By Doyoon Kim
Pasadena Weekly Staff Writer
People like learning who grows their food; it’s as simple as that.
That’s the philosophy of Gretchen Sterling, Pasadena Certified Farmers Market’s manager. The event is celebrating its 41st anniversary this year.
Sterling was part of Pasadena’s Neighborhood Improvement Association, which founded the farmers market. She helped get it up and running by working with farmers who wanted to sell their produce to consumers. The market is currently sponsored by the Parks and Recreation Department in the city of Pasadena.
Just two years before its opening, new laws were passed that allowed farmers to sell produce directly to the public through certified farmers markets. Previously, it was illegal to sell produce to consumers that did not meet the U.S. Department of Agriculture’s guidelines for size, grade, packaging and labeling.
“The produce is still perfectly good food, even if there are blemishes, differences in size, or imperfections. It doesn’t look as pretty, but it still is just as healthy with the same vitamins, minerals and nutrition,” Sterling said.
The original goal of the Pasadena Farmers Market was to host a location where smaller neighborhoods could have farmers sell fresh produce to them directly. The Villa Parke market was open Tuesday afternoons and directly supported low-income families, as well as parents to help their children eat healthier.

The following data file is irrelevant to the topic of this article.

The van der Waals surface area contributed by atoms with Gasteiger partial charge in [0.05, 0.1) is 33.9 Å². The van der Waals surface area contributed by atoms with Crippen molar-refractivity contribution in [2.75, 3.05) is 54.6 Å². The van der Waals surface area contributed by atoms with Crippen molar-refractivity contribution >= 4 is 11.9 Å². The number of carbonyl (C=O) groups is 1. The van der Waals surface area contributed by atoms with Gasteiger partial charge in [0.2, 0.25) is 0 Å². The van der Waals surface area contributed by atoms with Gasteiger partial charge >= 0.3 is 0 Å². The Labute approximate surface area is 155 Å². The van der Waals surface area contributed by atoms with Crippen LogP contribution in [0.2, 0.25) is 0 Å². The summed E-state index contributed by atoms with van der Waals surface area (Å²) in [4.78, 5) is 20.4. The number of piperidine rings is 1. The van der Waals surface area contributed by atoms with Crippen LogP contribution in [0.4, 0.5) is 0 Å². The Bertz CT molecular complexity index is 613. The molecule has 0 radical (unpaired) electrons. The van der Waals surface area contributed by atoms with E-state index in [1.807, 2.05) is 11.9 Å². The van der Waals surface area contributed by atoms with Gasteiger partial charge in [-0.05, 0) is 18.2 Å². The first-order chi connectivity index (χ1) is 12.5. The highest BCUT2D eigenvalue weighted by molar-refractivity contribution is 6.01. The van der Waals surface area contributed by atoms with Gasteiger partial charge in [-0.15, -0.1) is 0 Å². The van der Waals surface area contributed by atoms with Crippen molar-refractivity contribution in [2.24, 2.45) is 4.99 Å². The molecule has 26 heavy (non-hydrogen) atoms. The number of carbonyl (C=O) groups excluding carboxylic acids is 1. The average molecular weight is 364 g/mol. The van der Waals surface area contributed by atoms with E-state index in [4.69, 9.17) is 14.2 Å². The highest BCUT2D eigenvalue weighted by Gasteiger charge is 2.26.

The Pasadena Farmers Market continues to support this mission through its Cow Fresh Program, a Market Match Program in collaboration with Hunger Action Los Angeles that started five years ago. The $10 vouchers are sent weekly or monthly to low-income families to purchase fresh produce at participating farmers markets.
As the Villa Parke location continued to grow, a second Pasadena Farmers Market location was opened in 1984 at Victory Park on Saturdays as many families were not able to make it Tuesday afternoon at the Villa Parke location.
After more than 40 years of serving the community, the Pasadena Farmers Market has grown enormously. According to Sterling, “It just took off bigger than anyone could have imagined.”
Villa Parke started with 17 farmers and peaked at around 70 in 1985 because there were no other farmers markets open on Tuesday at the time in Los Angeles County. Today, the location continues to sell a variety of fruits, vegetables, nuts, honey, etc. Victory Park kicked off with 20 farmers and has nearly double that now, along with 17 food artists.
Farmers arrive every week from as far as Fresno to sell their fresh produce to families in Los Angeles County. Farmers markets have continued to be a growing business; there are about 140 in Los Angeles County, and there is always at least one location open during all seven days of the week.
When asked about the longevity and the future of the Pasadena Certified Farmers Market, Sterling said that customers will always have a personal connection to the people who grow their food. She hopes that farmers markets will continue to encourage young people to grow things for themselves and will teach them about the importance of the environment.
She elaborated by saying “agriculture is the backbone of where we came from. We learn new things all the time from our farmers.”